What happens if you fail to worship a god, actively deny he is a deity at all, insult his worshippers… and then that god comes to visit your city?
If he is anything like Dionysus, a sustained campaign of violent humiliating vengeance ensues, waged against the king – the bloody culmination of which is the king being physically ripped apart by his female relatives, chief among them his own mother, all under the delusion they are tackling a wild mountain lion. Such was the pleasant topic of the Classics Department’s Radio Play evening, where we tackled Euripides Bacchae, first produced two and a half thousand years ago, in 405 BC.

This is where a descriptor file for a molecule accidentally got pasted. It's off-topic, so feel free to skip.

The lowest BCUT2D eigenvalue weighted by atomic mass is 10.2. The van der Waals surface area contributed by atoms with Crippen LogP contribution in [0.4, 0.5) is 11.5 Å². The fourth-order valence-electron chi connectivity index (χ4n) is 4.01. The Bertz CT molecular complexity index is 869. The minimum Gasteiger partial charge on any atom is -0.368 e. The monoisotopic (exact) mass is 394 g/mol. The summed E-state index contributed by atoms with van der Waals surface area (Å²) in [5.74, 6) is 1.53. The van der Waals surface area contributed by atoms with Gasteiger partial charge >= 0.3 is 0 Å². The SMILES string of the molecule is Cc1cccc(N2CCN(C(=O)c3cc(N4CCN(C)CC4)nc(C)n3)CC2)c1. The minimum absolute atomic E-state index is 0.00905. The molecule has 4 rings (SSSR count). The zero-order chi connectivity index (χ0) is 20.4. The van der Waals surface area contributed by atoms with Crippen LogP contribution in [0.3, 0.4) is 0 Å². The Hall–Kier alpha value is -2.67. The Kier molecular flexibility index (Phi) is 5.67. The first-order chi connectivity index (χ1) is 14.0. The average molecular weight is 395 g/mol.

F7 student Sophia writes:
Form 6 and 7 students of Classical Civilisation and Greek came together for a Radio Play reading of the play Bacchae by Euripides. Alex starred as young King Pentheus of Thebes with golden crown, and Dionysus was played by none other than Dr Leveritt himself, who completed the look with a Bacchic fennel staff. Henry shone in his role as the Chorus of women, as did Tom as the blind prophet Tiresias. As in ancient times, the messenger speeches were long and detailed to compensate for a lack of special effects; Molly read these crucial, violent speeches with clarity and ease. We enjoyed recreating the word of Ancient Greek tragedy with a little help from cola and pizza, perhaps even a little chocolate! The afternoon was a helpful revision session for both year groups, especially Form 7 as we get closer and closer to the summer exams. We look forward to tackling Oedipus Rex by Sophocles and Frogs by Aristophanes in the future!